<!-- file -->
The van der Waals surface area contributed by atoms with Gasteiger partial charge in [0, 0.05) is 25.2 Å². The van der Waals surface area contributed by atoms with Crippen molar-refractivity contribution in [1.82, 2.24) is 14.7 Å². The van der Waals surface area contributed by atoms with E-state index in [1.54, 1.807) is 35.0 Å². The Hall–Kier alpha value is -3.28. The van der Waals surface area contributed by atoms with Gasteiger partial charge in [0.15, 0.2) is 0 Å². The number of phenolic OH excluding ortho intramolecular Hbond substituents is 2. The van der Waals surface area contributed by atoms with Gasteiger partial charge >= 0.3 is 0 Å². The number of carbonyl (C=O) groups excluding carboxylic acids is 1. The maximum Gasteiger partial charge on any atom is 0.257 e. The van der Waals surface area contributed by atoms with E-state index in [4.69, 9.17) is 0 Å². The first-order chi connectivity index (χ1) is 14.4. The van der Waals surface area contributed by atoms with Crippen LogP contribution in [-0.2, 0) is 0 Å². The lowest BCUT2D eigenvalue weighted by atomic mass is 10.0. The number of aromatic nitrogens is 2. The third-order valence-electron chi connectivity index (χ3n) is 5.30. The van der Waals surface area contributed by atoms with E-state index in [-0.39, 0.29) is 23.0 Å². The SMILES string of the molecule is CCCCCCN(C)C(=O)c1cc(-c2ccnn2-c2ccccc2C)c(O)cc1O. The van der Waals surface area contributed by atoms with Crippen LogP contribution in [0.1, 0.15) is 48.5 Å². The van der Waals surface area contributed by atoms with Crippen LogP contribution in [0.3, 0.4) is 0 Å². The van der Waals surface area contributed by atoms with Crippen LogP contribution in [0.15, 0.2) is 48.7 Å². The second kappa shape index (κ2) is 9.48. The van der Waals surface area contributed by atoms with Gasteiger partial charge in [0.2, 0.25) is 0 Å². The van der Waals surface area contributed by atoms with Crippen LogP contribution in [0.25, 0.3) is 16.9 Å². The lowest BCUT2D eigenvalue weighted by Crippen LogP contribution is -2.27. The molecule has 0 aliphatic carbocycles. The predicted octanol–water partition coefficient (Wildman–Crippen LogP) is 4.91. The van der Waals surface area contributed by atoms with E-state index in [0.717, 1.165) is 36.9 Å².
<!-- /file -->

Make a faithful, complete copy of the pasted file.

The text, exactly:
The van der Waals surface area contributed by atoms with Gasteiger partial charge in [0, 0.05) is 25.2 Å². The van der Waals surface area contributed by atoms with Crippen molar-refractivity contribution in [1.82, 2.24) is 14.7 Å². The van der Waals surface area contributed by atoms with E-state index in [1.54, 1.807) is 35.0 Å². The Hall–Kier alpha value is -3.28. The van der Waals surface area contributed by atoms with Gasteiger partial charge in [0.15, 0.2) is 0 Å². The number of phenolic OH excluding ortho intramolecular Hbond substituents is 2. The van der Waals surface area contributed by atoms with Gasteiger partial charge >= 0.3 is 0 Å². The number of carbonyl (C=O) groups excluding carboxylic acids is 1. The maximum Gasteiger partial charge on any atom is 0.257 e. The van der Waals surface area contributed by atoms with E-state index in [4.69, 9.17) is 0 Å². The first-order chi connectivity index (χ1) is 14.4. The van der Waals surface area contributed by atoms with Crippen LogP contribution in [-0.2, 0) is 0 Å². The lowest BCUT2D eigenvalue weighted by atomic mass is 10.0. The number of aromatic nitrogens is 2. The third-order valence-electron chi connectivity index (χ3n) is 5.30. The van der Waals surface area contributed by atoms with E-state index in [-0.39, 0.29) is 23.0 Å². The SMILES string of the molecule is CCCCCCN(C)C(=O)c1cc(-c2ccnn2-c2ccccc2C)c(O)cc1O. The van der Waals surface area contributed by atoms with Crippen LogP contribution in [0.1, 0.15) is 48.5 Å². The van der Waals surface area contributed by atoms with Crippen LogP contribution in [0.3, 0.4) is 0 Å². The van der Waals surface area contributed by atoms with Crippen LogP contribution in [0.15, 0.2) is 48.7 Å². The second kappa shape index (κ2) is 9.48. The van der Waals surface area contributed by atoms with Gasteiger partial charge in [0.2, 0.25) is 0 Å². The van der Waals surface area contributed by atoms with Crippen LogP contribution in [0.25, 0.3) is 16.9 Å². The lowest BCUT2D eigenvalue weighted by Crippen LogP contribution is -2.27. The molecule has 0 aliphatic carbocycles. The predicted octanol–water partition coefficient (Wildman–Crippen LogP) is 4.91. The van der Waals surface area contributed by atoms with E-state index in [0.717, 1.165) is 36.9 Å².